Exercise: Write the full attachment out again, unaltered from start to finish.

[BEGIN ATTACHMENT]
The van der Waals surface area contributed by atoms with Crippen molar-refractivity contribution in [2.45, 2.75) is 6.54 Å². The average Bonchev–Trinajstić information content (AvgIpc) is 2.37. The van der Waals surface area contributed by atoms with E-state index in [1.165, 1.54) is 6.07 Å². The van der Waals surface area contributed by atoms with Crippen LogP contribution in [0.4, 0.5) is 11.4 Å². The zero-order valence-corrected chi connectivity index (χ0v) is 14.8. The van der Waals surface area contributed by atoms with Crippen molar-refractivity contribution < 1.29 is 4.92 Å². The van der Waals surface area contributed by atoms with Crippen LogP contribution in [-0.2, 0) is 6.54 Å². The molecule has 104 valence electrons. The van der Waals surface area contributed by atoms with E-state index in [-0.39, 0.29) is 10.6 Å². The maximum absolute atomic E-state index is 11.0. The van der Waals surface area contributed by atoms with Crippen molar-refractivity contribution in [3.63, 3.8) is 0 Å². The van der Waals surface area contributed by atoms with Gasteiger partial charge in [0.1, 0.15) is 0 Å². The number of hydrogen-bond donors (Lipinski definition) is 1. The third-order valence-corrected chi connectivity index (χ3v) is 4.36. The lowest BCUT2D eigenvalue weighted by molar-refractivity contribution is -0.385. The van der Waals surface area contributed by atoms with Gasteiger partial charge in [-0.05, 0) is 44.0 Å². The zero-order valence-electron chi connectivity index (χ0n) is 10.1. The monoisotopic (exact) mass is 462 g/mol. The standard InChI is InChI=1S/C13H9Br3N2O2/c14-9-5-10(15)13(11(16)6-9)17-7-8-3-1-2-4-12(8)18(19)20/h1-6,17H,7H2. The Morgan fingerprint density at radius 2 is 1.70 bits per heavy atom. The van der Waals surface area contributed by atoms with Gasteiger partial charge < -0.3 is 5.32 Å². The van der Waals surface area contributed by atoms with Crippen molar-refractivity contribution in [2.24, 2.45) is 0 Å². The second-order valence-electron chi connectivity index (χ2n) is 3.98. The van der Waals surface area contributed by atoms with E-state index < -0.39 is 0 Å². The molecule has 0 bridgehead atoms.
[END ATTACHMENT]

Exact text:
The van der Waals surface area contributed by atoms with Crippen molar-refractivity contribution in [2.45, 2.75) is 6.54 Å². The average Bonchev–Trinajstić information content (AvgIpc) is 2.37. The van der Waals surface area contributed by atoms with E-state index in [1.165, 1.54) is 6.07 Å². The van der Waals surface area contributed by atoms with Crippen LogP contribution in [0.4, 0.5) is 11.4 Å². The zero-order valence-corrected chi connectivity index (χ0v) is 14.8. The van der Waals surface area contributed by atoms with Crippen molar-refractivity contribution < 1.29 is 4.92 Å². The van der Waals surface area contributed by atoms with Crippen LogP contribution in [-0.2, 0) is 6.54 Å². The molecule has 104 valence electrons. The van der Waals surface area contributed by atoms with E-state index in [-0.39, 0.29) is 10.6 Å². The maximum absolute atomic E-state index is 11.0. The van der Waals surface area contributed by atoms with Crippen molar-refractivity contribution in [3.63, 3.8) is 0 Å². The van der Waals surface area contributed by atoms with Gasteiger partial charge in [0.1, 0.15) is 0 Å². The number of hydrogen-bond donors (Lipinski definition) is 1. The third-order valence-corrected chi connectivity index (χ3v) is 4.36. The lowest BCUT2D eigenvalue weighted by molar-refractivity contribution is -0.385. The van der Waals surface area contributed by atoms with Gasteiger partial charge in [-0.05, 0) is 44.0 Å². The zero-order valence-electron chi connectivity index (χ0n) is 10.1. The monoisotopic (exact) mass is 462 g/mol. The standard InChI is InChI=1S/C13H9Br3N2O2/c14-9-5-10(15)13(11(16)6-9)17-7-8-3-1-2-4-12(8)18(19)20/h1-6,17H,7H2. The Morgan fingerprint density at radius 2 is 1.70 bits per heavy atom. The van der Waals surface area contributed by atoms with Gasteiger partial charge < -0.3 is 5.32 Å². The van der Waals surface area contributed by atoms with Crippen molar-refractivity contribution in [2.24, 2.45) is 0 Å². The second-order valence-electron chi connectivity index (χ2n) is 3.98. The van der Waals surface area contributed by atoms with E-state index < -0.39 is 0 Å². The molecule has 0 bridgehead atoms.